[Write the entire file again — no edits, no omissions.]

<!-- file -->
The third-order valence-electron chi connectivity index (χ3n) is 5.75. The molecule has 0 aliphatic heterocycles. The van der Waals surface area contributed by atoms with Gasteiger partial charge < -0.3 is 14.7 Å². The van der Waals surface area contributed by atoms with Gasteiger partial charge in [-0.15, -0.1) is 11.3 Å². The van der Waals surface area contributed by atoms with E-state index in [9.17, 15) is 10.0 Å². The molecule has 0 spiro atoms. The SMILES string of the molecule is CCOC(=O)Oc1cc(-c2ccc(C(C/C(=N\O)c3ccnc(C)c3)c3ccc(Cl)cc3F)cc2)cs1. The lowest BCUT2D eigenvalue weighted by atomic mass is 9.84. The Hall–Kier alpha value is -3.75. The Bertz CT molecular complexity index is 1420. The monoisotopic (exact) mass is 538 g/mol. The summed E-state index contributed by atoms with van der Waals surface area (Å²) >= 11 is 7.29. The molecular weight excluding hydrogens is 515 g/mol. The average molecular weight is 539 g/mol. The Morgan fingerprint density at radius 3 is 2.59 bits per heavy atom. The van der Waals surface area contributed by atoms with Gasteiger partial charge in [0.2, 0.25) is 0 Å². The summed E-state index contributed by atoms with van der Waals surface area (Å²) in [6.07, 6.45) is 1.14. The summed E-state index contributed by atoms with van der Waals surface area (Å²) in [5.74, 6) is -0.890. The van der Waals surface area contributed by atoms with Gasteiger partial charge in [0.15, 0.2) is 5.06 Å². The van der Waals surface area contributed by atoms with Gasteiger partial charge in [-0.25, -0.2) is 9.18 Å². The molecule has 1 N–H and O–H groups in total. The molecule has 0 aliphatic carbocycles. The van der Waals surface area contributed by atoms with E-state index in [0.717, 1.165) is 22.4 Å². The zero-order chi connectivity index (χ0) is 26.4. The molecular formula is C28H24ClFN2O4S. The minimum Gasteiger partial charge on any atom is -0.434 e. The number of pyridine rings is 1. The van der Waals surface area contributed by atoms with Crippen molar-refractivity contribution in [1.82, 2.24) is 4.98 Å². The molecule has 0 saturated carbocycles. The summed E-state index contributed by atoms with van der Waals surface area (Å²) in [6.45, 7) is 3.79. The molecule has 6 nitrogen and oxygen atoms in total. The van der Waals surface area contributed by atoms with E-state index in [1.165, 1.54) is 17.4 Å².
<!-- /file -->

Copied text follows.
The third-order valence-electron chi connectivity index (χ3n) is 5.75. The molecule has 0 aliphatic heterocycles. The van der Waals surface area contributed by atoms with Gasteiger partial charge < -0.3 is 14.7 Å². The van der Waals surface area contributed by atoms with Gasteiger partial charge in [-0.15, -0.1) is 11.3 Å². The van der Waals surface area contributed by atoms with E-state index in [9.17, 15) is 10.0 Å². The molecule has 0 spiro atoms. The SMILES string of the molecule is CCOC(=O)Oc1cc(-c2ccc(C(C/C(=N\O)c3ccnc(C)c3)c3ccc(Cl)cc3F)cc2)cs1. The lowest BCUT2D eigenvalue weighted by atomic mass is 9.84. The Hall–Kier alpha value is -3.75. The Bertz CT molecular complexity index is 1420. The monoisotopic (exact) mass is 538 g/mol. The summed E-state index contributed by atoms with van der Waals surface area (Å²) >= 11 is 7.29. The molecular weight excluding hydrogens is 515 g/mol. The average molecular weight is 539 g/mol. The Morgan fingerprint density at radius 3 is 2.59 bits per heavy atom. The van der Waals surface area contributed by atoms with Gasteiger partial charge in [0.2, 0.25) is 0 Å². The summed E-state index contributed by atoms with van der Waals surface area (Å²) in [6.07, 6.45) is 1.14. The summed E-state index contributed by atoms with van der Waals surface area (Å²) in [5.74, 6) is -0.890. The van der Waals surface area contributed by atoms with Gasteiger partial charge in [0.15, 0.2) is 5.06 Å². The van der Waals surface area contributed by atoms with Gasteiger partial charge in [-0.25, -0.2) is 9.18 Å². The molecule has 1 N–H and O–H groups in total. The molecule has 0 aliphatic carbocycles. The van der Waals surface area contributed by atoms with E-state index in [0.717, 1.165) is 22.4 Å². The zero-order chi connectivity index (χ0) is 26.4. The molecular formula is C28H24ClFN2O4S. The minimum Gasteiger partial charge on any atom is -0.434 e. The number of pyridine rings is 1. The van der Waals surface area contributed by atoms with Crippen molar-refractivity contribution in [1.82, 2.24) is 4.98 Å². The molecule has 0 saturated carbocycles. The summed E-state index contributed by atoms with van der Waals surface area (Å²) in [6.45, 7) is 3.79. The molecule has 6 nitrogen and oxygen atoms in total. The van der Waals surface area contributed by atoms with E-state index in [1.165, 1.54) is 17.4 Å².